Richard Gowlland's My Dearest Birdie: Letters to Australia 1874 to 1886 PDF

By Richard Gowlland

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Poor Jessie has a bad cold and I am not to kiss her because I shall catch it !!! I spend two or three hours there every evening and we generally contrive to be alone. I am afraid we often say the same things over and over again! The more I think of it the less I see my way to be married next year. I am afraid it will be 1876 – a long time to look forward to – but I don’t think we ought to run the risk of being abjectly poor as we might be – and then there is the old question of the Furniture. Goodbye my dearest- this must be the longest letter I ever wrote in all my life I sh’d think!

It seems to me to be an opening up of quite a new world of hopes and feelings. I never before knew the happy appearance and the joyfulness which the world can present. One seems to love everyone more and I know certainly my darling I love you more and I know that you will sympathise with me in these new relations more heartily than anyone else can because of the great love we have always had for one another. You may rely upon it, my darling, that I can have made no mistake in my choice. Genevieve Lord M John Ewing Gowlland, the belle of Sydney Maude Gowlland, daughter of Jack and Genevieve Jack John Ewing Gowlland 1874 33 Jessie sends you her love and all manner of kind things.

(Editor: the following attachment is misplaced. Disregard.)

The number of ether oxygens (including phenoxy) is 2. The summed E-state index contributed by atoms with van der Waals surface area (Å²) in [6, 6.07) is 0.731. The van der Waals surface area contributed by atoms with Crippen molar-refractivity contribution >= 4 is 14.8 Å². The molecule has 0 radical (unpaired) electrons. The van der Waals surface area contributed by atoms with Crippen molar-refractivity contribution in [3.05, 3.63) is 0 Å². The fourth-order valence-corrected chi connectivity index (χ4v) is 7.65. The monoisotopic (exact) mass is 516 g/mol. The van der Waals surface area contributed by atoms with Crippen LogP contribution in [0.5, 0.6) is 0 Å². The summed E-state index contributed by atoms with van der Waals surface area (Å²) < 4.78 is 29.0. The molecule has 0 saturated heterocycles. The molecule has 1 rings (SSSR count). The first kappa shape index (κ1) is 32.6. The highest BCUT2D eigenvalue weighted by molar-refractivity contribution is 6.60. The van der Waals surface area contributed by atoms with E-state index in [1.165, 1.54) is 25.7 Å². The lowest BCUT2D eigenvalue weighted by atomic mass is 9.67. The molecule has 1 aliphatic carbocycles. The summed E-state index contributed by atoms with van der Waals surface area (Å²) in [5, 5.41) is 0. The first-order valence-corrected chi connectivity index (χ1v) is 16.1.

I have lately read Commander Maude’s book British Columbia. Jack’s name is mentioned in it twice. It is a record of the 4 years Commission of the Hecate. Anyone writing Jack’s life w’d get a good idea of that part of it from the description in the book. 54 1874 25 Nov. Your dear little letter dated 2nd. Oct. reached me yesterday. It is a great pleasure to hear from you. But your last was the saddest I have heard from you since you left England. I don’t know whether it is wrong or not to be utterly indifferent to the World (but I sh’d say it was).

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